risk

Eating a high-salt diet increases the risk of ulcers

Friday, November 09, 2007 by: David Gutierrez, staff writer
Tags: peptic ulcers, health news, Natural News

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Delicious
(NaturalNews) A species of bacteria that has been linked to both peptic ulcers and gastric cancer becomes more virulent in the presence of higher salt concentrations, according to a study presented at the conference of the American Society for Microbiology.

A bacteria known as Helicobacter pylori is believed to cause more than 75 percent of all peptic ulcers, including up to 80 percent of gastric ulcers and up to 90 percent of duodenal ulcers. However, the presence of H. pylori in the stomach does not always lead to ulcers or other noticeable health problems.

Researchers monitored the way that H. pylori genes expressed themselves under laboratory conditions, as well as the bacteria's rate of growth. They found that higher concentrations of salt caused the bacteria's growth rate to drop and caused its shape to change. Under these conditions, two genes linked to the organism's virulence were expressed more strongly.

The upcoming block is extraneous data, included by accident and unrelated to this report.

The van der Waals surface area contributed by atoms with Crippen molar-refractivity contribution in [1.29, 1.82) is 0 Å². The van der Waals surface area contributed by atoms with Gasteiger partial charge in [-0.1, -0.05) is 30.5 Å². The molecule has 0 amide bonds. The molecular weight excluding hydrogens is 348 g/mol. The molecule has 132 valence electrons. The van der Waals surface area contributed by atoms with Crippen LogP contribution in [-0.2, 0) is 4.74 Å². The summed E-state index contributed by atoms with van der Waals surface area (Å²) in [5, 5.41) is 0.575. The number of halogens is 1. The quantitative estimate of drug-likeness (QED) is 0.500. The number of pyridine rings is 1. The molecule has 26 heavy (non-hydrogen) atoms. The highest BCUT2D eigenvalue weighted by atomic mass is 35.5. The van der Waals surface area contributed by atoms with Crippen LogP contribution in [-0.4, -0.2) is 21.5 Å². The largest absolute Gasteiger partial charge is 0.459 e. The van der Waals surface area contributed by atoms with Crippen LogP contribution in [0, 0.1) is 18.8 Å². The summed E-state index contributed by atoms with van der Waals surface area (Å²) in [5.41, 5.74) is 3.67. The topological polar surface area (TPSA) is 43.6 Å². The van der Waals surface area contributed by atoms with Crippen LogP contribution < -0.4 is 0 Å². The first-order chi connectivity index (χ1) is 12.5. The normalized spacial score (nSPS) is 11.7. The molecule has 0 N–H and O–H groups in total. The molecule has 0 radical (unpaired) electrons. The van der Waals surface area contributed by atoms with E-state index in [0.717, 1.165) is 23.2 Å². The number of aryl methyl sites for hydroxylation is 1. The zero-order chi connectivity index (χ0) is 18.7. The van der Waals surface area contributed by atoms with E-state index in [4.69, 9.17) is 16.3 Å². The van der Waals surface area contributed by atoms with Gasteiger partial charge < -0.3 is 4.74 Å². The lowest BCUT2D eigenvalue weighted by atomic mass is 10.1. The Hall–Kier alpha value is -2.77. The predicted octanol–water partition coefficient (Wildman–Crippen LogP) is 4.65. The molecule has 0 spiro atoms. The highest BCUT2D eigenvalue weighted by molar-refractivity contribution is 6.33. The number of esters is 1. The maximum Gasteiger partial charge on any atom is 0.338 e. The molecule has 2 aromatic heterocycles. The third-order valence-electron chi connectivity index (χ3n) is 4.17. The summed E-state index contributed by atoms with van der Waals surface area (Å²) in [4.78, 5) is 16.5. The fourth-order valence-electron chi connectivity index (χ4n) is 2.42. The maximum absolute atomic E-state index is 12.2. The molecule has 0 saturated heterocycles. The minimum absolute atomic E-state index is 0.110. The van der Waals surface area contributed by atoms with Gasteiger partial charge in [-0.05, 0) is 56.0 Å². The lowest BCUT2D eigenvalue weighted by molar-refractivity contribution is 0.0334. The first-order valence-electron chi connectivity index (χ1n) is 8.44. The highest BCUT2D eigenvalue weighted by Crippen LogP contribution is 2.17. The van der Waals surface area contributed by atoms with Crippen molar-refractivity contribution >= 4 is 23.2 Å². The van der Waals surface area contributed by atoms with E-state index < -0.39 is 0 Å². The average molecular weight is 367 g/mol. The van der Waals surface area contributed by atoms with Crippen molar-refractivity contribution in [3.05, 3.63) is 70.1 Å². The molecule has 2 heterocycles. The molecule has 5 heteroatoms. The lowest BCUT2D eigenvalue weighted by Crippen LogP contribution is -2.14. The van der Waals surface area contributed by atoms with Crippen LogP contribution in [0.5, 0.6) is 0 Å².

This means that in the presence of salt, H. pylori is more likely to produce proteins that cause it to be more dangerous to humans, and more likely to produce ulcers.

"Apparently H. pylori closely monitors the diets of those people whom it infects," said lead researcher Dr. Hanan Gancz of the Uniformed Services University of the Health Sciences in Bethesda, Maryland. "We think that when there are high levels of salt in the stomach environment, H. pylori over-produces [the factors that] enable it to survive, which in the long term increases the risk of illness."

Gancz also noted that doctors have long been aware of a link between high salt intake and increased risk of gastric cancer. There is also a connection between H. pylori and gastric cancer risk, although it is not clear if the relationship is causal or not. Nevertheless, the International Agency for Research on Cancer has classified the bacteria as a carcinogen. Scientists have speculated that it may increase the production of free radicals and cell mutation in its host's body, or that it might induce local inflammation.

However, this research did not consider the differences between processed salt (sodium chloride) and full-spectrum sea salt (like Celtic sea salt). It may be that only processed salt causes this change in the bacteria while sea salt does a better job of protecting humans.

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